Unbound by Ann E. Burg

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Originally published in: 2016

What it’s about: A family who escaped slavery and their journey to join the colony of maroons in the middle of Virginia’s Great Dismal Swamp to live freely.

What made me pick it up: A coworker came down to tell me she was working on her book talk for it and I realized I had read the author’s previous work (Serafina’s Promise) and love a novel in verse so I took it from her when she offered and checked it out.

My favorite things: This book is powerful. The verse nature of the writing makes it go very quickly. The first-person narration helps bring to life the experience of slavery for Grace. As someone who once was a nine-year-old who had trouble keeping her thoughts in her head and not saying whatever she thought, it really brought home how that once had much worse consequences. I could relate to all of Grace’s emotions — especially guilt. Even though you are fairly certain of the outcome, it’s still an edge-of-your-seat read as Grace and her family flee for their lives.

Who it’s great for: Anyone who wants to learn more about a lesser known group of runaway slaves/slave settlement. Readers who want an emotional portrayal of the slavery and runaway experience.

Erica’s rating: four-shells


Get this book on Amazon (affiliate link) or in your local library.


 

Never Caught by Erica Armstrong Dunbar

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Originally published in: 2017

What it’s about: Never Caught tells the story of Ona Judge’s time as a woman enslaved by George Washington, her escape from the President’s home, and the rest of her life as a fugitive.

What made me pick it up: I first read about Ona Judge in the YALSA Nonfiction Award Finalist In the Shadow of Liberty by Kenneth Davis. When I saw an entire book dedicated to her I knew I needed to know more.

My favorite things: This is a compelling read that is never dry. Dunbar seamlessly weaves Judge’s own account with other recorded details from history to create a well contextualized and more comprehensive report. Dunbar repeatedly reminds her readers that no matter how “good” or “kind” slaveholders were or tried to be toward the people they enslaved, those that they considered property would choose freedom of any kind every time they could.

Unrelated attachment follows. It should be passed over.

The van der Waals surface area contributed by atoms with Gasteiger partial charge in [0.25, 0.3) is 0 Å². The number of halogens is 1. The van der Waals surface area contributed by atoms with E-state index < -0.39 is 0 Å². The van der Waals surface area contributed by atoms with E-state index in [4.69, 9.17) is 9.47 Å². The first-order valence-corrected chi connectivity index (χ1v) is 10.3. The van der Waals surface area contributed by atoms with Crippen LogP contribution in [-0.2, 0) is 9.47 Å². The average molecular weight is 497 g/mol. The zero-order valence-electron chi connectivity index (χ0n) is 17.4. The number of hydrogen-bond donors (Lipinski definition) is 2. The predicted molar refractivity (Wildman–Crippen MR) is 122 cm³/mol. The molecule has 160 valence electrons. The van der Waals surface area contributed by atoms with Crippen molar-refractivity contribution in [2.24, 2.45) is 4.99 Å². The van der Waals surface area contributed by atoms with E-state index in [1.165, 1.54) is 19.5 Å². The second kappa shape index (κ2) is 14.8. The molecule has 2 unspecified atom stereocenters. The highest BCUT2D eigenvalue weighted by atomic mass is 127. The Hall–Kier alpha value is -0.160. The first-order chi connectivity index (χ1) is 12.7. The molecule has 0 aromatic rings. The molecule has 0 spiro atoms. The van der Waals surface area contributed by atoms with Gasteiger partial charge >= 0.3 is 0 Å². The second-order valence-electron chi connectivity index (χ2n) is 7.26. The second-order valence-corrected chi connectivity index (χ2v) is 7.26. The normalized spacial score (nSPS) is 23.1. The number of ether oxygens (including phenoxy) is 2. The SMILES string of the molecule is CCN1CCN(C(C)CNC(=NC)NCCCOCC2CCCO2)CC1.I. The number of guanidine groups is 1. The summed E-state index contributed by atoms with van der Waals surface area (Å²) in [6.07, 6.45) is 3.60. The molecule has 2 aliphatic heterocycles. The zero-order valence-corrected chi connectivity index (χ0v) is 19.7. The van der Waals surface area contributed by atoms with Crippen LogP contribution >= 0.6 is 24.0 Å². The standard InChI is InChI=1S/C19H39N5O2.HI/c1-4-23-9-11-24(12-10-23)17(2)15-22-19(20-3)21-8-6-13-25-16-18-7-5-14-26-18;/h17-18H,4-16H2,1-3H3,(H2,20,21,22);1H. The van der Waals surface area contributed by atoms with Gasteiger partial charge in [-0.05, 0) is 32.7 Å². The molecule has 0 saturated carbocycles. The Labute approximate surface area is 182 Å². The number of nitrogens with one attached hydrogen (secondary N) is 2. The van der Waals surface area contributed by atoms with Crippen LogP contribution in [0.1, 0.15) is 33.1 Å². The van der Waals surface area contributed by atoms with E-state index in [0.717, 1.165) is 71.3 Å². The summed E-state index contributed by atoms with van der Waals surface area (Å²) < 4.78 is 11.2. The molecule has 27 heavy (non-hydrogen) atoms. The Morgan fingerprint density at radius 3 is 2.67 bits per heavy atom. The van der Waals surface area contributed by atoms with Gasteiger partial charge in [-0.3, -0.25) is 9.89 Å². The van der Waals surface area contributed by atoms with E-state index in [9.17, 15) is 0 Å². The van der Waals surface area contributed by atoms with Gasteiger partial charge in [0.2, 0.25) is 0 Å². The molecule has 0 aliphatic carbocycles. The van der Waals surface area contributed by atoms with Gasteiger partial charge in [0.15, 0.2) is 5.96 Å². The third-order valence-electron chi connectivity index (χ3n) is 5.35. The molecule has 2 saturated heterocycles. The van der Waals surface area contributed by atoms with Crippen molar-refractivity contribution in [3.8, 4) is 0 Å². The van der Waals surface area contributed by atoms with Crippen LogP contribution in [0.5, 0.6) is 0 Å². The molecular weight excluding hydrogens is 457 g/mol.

Who it’s great for: Teens and adults interested in learning more about the reality of slavery and the lives of the fugitives who escaped during the early days of the United States. Readers who struggle to engage with nonfiction and history will appreciate Dunbar’s style of narrative nonfiction.

Abby’s rating: four-shells


Want a copy? Find one at Amazon (affiliate link) or see if it’s available at a library near you.


Freedom Over Me by Ashley Bryan

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Originally published in: 2016

What it’s about: This book depicts the lives, assigned job duties, and hopes and dreams of 11 slaves. It is particularly riveting because it is based on historical documents. It was awarded a Newbery Honor this year as well as a Coretta Scott King Honor for Author.

What made me pick it up: Abby had it checked out, and it caught my eye. I read it on my dinner break.

My favorite things: This book is a good introduction to slavery for younger readers. It includes details of slaves lives without getting too graphic. It has bright colors and exceptional illustrations.

Who it’s great for: Kids who want to explore the topic of slavery.